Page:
The e-commerce landscape has created a dependency of brands on retailer sites to generate sales. As a result, brands have a blindspot when it comes to their online performance, which we call the “retailer black box” and the biggest black box of all is Amazon. Understanding amazon analytics is vital for brands to understand their performance and retailers to compete with Amazon.
How does Amazon compare to the other top retailers? Among the top 50 retail brands, Amazon accounts for 44% of retail traffic and 76% of online transactions.
One of the reasons Amazon is getting so many transactions is because more and more Americans are becoming Prime members. Some estimates put the share of US households that are prime members at over 50%. And that number grows every month by about 200,000.
Unveiling Amazon Analytics from Prime Day 2018
Prime Day 2018 was Amazon’s biggest day ever in terms of transactions, surpassing Cyber Monday and Black Friday 2017. In fact, if you look at the combined sales on July 16 and 17th, it was larger than Black Friday and Cyber Monday combined with total transactions about 9% higher. Visits were actually a bit lower for the two days combined, but were within less than 1% of the Black Friday + Cyber Monday visit numbers.
Top Selling Products from Prime Day 2018
Which products were people actually buying on Prime Day? Unsurprisingly Amazon’s own devices dominated the day with the biggest discounts of the day.
If you exclude Amazon’s own branded products from the list, electronics items still dominate. These top products could be an indication of what to expect for Cyber Week 2018. The only non-electronic on the list is the LifeStraw, an on-the-go water filter that could be a hot holiday gift for the outdoorsy. The Instant Pot continues its reign as a hot product even after months at the top of the Amazon charts. Note that the top 10 purchased products on Amazon during Prime Day had wildly variable conversion rates.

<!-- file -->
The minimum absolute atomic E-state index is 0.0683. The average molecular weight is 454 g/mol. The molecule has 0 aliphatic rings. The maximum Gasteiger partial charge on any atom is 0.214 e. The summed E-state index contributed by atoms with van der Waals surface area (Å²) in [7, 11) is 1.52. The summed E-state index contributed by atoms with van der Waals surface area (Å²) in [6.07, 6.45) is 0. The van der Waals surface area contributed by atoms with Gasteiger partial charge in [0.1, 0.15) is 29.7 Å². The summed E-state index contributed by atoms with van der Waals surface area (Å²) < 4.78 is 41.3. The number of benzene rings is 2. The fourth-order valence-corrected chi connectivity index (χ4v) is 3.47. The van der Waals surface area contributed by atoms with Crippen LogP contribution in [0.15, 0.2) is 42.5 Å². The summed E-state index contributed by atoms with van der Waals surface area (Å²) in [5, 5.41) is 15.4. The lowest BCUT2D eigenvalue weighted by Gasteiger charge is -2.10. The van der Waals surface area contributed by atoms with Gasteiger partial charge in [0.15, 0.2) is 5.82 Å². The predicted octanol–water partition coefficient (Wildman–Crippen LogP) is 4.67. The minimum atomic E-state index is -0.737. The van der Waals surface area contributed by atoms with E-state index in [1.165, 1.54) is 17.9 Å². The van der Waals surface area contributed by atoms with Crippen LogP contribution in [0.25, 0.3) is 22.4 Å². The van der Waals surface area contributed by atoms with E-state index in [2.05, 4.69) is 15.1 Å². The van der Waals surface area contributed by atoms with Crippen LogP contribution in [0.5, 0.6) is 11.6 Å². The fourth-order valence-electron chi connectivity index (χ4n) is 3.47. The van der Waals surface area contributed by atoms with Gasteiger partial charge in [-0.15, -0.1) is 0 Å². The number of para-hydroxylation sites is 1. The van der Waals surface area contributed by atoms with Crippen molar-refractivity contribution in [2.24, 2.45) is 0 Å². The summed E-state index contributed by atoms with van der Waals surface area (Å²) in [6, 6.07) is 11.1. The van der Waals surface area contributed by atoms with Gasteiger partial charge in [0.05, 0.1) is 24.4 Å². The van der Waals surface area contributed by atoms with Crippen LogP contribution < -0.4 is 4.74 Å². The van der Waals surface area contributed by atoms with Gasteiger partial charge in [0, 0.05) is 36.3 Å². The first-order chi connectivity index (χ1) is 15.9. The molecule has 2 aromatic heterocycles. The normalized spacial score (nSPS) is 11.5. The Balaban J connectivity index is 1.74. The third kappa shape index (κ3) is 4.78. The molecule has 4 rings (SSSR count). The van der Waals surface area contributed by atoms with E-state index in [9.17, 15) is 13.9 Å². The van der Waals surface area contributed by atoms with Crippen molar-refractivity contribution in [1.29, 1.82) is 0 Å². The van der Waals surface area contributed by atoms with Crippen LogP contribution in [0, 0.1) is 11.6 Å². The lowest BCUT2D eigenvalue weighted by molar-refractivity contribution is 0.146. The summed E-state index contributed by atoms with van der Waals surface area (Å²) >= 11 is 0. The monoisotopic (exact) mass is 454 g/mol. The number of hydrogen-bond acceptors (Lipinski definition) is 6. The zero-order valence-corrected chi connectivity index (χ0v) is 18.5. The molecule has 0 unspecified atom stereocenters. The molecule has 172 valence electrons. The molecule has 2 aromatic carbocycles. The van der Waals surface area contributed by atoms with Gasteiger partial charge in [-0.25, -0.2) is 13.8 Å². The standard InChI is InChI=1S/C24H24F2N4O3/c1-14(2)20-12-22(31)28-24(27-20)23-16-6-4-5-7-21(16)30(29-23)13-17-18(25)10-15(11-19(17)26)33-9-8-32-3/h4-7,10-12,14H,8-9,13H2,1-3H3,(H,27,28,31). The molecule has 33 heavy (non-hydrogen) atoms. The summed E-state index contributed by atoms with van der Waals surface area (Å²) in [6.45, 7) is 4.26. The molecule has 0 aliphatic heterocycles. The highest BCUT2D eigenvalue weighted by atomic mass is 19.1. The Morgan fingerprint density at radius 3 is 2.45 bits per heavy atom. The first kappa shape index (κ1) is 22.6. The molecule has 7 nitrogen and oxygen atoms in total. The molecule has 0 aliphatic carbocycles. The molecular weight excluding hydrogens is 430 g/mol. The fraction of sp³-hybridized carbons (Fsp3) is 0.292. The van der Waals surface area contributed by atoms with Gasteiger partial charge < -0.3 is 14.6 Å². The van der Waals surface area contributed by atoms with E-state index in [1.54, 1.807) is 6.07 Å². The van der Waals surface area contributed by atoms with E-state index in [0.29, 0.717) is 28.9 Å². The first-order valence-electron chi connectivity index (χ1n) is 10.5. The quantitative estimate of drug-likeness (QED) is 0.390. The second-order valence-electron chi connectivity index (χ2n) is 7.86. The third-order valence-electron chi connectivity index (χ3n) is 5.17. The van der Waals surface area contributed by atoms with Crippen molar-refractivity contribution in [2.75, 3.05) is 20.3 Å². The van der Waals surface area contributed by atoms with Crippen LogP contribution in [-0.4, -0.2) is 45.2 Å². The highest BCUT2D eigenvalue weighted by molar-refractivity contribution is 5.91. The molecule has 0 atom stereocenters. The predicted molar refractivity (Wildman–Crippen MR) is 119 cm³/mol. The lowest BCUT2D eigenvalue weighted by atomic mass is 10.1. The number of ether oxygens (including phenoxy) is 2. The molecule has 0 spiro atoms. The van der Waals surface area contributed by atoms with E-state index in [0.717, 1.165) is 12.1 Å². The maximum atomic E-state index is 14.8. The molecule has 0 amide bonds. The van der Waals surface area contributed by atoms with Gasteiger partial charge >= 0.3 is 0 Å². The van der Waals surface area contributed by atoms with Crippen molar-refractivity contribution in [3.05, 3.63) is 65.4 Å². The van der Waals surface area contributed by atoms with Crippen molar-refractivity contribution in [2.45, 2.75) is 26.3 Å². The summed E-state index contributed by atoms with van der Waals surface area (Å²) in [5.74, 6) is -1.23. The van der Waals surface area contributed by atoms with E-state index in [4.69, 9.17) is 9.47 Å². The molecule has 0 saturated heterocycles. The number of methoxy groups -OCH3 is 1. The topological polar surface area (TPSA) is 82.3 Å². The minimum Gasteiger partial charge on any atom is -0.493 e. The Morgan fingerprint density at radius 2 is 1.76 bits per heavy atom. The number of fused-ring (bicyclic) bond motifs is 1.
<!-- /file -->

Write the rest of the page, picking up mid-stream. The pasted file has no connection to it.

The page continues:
Amazon Analytics by Retail Category
Amazon’s house brands are among the top sellers in most categories, but notably absent from Toys which will likely see growth this upcoming Holiday season with the absence of Toys R Us.
In the Clothing, Shoes & Accessories category, Hanes and Fruit of the Loom have dominance over Amazon Essentials. While these top selling brands represent basics and undergarments, the internal search data reveals that there’s a strong demand for shoes and other fashion items. The top five branded searches were all for shoes, perhaps footwear is the next “step” towards the growing ecommerce apparel category. This also tells us that people are looking for apparel that they may not be finding just yet, but there’s definitely demand for things like dresses and women’s tops and swimwear.
In the end, competitive data – from product to category, onsite search to purchase — can drive your ecommerce strategy and improve sales through Amazon.
This post was excerpted from our free Amazon Analytics Webinar which is available on-demand.
To find out how you can use search data to drive your strategies, learn about search and channel optimization.